May 31, 2011

How to Create Visual Step-by-Step Instructions, E-learning Modules, Knowledge Base Articles With an Android Smartphone

Business users drown in text.  We read and write manuals, knowledge base articles and blogs, use wikis and participate in forums to exchange information. Smartphones can be used to reduces amount and volume of text documents and increase clarity and quality of communication, be it workplace instructions, e-learning or technical support.

The built-in ability to take images, video and install applications allows users to create step-by-step visual instructions on the spot using an Android smartphone or tablet, share them, upload to the cloud and publish to corporate wiki / knowledge base / LMS. In order to create visual documentation you need to install AHG Cloud Note ( - you can download it from android market at

Step-by-step instructions on how to create visual documents can be found at


May 18, 2011

When we say "M-Learning" do we mean only one side of the equation?

Let's start with the basics. Wikipedia says that mobile learning is distinct "in its focus on learning across contexts and learning with mobile devices," and then quotes definition of mobile learning from mobilearn: "Any sort of learning that happens when the learner is not at a fixed, predetermined location, or learning that happens when the learner takes advantage of the learning opportunities offered by mobile technologies."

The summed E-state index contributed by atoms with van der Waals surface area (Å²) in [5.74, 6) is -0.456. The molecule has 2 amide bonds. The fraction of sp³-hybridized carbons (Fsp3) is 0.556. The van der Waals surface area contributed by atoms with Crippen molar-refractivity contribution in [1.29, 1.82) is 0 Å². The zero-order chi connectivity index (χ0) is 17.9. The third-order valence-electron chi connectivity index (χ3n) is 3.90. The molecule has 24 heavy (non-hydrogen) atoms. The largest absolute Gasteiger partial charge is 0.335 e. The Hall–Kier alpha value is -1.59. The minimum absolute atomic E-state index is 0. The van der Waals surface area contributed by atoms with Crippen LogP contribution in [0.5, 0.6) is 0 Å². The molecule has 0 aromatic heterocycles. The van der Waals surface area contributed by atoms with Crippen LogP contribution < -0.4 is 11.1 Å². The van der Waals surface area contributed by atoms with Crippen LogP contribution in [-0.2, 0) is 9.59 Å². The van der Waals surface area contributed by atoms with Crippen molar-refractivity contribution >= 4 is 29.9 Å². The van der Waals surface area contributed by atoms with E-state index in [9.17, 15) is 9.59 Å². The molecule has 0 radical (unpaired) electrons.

I think that where we learn is only one side of the equation.  The second, no least important, side is where and how do we create materials used in learning.  Creating flash cartoons or using Captivate might work (and does work) well in many cases. It is probably not be the best way to document a real-life process.  Take, for eaxmple a task as simple as clearing a paper jam in a copier. Suppose you need to create a lesson teaching users how perform this task. Now, let's say that you don't have a copier (or that particular model) in your office. It's somewhere "in the field," but you still need to create this lesson asap. And it should be good. You probably think about a team of video and audio techs you need to assemble, about scheduling editing time and so on.  How about you grab your phone and get out of the door, get to wherever that piece of equipment is located and document all the necessary steps employee would need to take to fix the problem. Take a picture, add text, add another picture or shoot a video, add more text ...  Create step-by-step guide right on your phone, edit it,  upload to the cloud (or to your company's server),  share, publish to your knowledge base, web site, FAQ section or e-learning module, use it as information exchange module with clients or students, enhance your tech support, publish to your facebook page. You can do it today with AHG Cloud Note.

At the same time, using  AHG Cloud Note we are getting closer to informal or semi-informal, peer-to-peer learning, where immediate help is as close, as your smartphone.  The good news is that these informal training sessions do not disappear. They continue life in your searchable knowledge base, FAQ section, or tech support section of your web site or intranet.